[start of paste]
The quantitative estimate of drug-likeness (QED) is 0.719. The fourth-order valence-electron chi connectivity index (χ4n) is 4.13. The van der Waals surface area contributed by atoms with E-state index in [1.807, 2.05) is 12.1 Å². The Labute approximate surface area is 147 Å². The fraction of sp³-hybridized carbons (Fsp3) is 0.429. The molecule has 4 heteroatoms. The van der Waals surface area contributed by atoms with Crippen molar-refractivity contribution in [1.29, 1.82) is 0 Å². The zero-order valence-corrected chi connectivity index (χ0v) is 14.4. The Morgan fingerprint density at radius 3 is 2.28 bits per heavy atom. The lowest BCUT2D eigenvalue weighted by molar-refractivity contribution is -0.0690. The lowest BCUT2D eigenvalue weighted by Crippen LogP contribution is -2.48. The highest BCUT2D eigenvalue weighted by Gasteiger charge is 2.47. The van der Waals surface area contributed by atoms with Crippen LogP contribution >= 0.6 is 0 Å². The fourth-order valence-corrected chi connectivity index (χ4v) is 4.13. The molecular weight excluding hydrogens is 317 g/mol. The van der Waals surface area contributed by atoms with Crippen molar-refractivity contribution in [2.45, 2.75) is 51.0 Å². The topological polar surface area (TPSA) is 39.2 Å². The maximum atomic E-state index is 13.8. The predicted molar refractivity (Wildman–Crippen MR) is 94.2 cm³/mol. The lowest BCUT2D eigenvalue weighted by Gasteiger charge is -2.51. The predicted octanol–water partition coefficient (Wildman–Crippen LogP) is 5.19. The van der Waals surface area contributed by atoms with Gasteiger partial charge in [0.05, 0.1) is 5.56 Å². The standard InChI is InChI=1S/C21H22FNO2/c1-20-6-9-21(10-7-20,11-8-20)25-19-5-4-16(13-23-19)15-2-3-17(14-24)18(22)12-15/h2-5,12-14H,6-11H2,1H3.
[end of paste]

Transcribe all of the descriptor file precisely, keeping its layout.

The quantitative estimate of drug-likeness (QED) is 0.719. The fourth-order valence-electron chi connectivity index (χ4n) is 4.13. The van der Waals surface area contributed by atoms with E-state index in [1.807, 2.05) is 12.1 Å². The Labute approximate surface area is 147 Å². The fraction of sp³-hybridized carbons (Fsp3) is 0.429. The molecule has 4 heteroatoms. The van der Waals surface area contributed by atoms with Crippen molar-refractivity contribution in [1.29, 1.82) is 0 Å². The zero-order valence-corrected chi connectivity index (χ0v) is 14.4. The Morgan fingerprint density at radius 3 is 2.28 bits per heavy atom. The lowest BCUT2D eigenvalue weighted by molar-refractivity contribution is -0.0690. The lowest BCUT2D eigenvalue weighted by Crippen LogP contribution is -2.48. The highest BCUT2D eigenvalue weighted by Gasteiger charge is 2.47. The van der Waals surface area contributed by atoms with Crippen LogP contribution >= 0.6 is 0 Å². The fourth-order valence-corrected chi connectivity index (χ4v) is 4.13. The molecular weight excluding hydrogens is 317 g/mol. The van der Waals surface area contributed by atoms with Crippen molar-refractivity contribution in [2.45, 2.75) is 51.0 Å². The topological polar surface area (TPSA) is 39.2 Å². The maximum atomic E-state index is 13.8. The predicted molar refractivity (Wildman–Crippen MR) is 94.2 cm³/mol. The lowest BCUT2D eigenvalue weighted by Gasteiger charge is -2.51. The predicted octanol–water partition coefficient (Wildman–Crippen LogP) is 5.19. The van der Waals surface area contributed by atoms with Gasteiger partial charge in [0.05, 0.1) is 5.56 Å². The standard InChI is InChI=1S/C21H22FNO2/c1-20-6-9-21(10-7-20,11-8-20)25-19-5-4-16(13-23-19)15-2-3-17(14-24)18(22)12-15/h2-5,12-14H,6-11H2,1H3.